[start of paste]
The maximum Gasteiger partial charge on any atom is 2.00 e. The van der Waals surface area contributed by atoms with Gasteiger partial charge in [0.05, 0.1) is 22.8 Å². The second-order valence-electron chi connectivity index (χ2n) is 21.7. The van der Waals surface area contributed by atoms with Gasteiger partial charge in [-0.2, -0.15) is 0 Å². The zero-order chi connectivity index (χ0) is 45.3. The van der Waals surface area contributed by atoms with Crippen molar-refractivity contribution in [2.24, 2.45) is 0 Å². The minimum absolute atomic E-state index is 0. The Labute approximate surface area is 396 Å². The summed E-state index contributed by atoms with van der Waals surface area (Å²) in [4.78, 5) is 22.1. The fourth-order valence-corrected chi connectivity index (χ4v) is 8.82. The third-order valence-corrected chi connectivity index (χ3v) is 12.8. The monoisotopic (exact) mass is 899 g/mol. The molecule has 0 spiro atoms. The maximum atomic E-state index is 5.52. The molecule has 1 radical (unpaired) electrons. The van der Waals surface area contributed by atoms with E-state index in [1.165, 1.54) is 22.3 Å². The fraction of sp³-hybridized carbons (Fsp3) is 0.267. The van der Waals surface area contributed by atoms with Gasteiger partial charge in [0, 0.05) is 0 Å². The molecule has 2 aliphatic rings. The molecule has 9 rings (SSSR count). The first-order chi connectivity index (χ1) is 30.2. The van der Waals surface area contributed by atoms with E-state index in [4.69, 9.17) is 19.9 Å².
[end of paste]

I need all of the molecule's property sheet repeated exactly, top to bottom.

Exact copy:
The maximum Gasteiger partial charge on any atom is 2.00 e. The van der Waals surface area contributed by atoms with Gasteiger partial charge in [0.05, 0.1) is 22.8 Å². The second-order valence-electron chi connectivity index (χ2n) is 21.7. The van der Waals surface area contributed by atoms with Gasteiger partial charge in [-0.2, -0.15) is 0 Å². The zero-order chi connectivity index (χ0) is 45.3. The van der Waals surface area contributed by atoms with Crippen molar-refractivity contribution in [2.24, 2.45) is 0 Å². The minimum absolute atomic E-state index is 0. The Labute approximate surface area is 396 Å². The summed E-state index contributed by atoms with van der Waals surface area (Å²) in [4.78, 5) is 22.1. The fourth-order valence-corrected chi connectivity index (χ4v) is 8.82. The third-order valence-corrected chi connectivity index (χ3v) is 12.8. The monoisotopic (exact) mass is 899 g/mol. The molecule has 0 spiro atoms. The maximum atomic E-state index is 5.52. The molecule has 1 radical (unpaired) electrons. The van der Waals surface area contributed by atoms with E-state index in [1.165, 1.54) is 22.3 Å². The fraction of sp³-hybridized carbons (Fsp3) is 0.267. The van der Waals surface area contributed by atoms with Gasteiger partial charge in [0, 0.05) is 0 Å². The molecule has 2 aliphatic rings. The molecule has 9 rings (SSSR count). The first-order chi connectivity index (χ1) is 30.2. The van der Waals surface area contributed by atoms with E-state index in [4.69, 9.17) is 19.9 Å².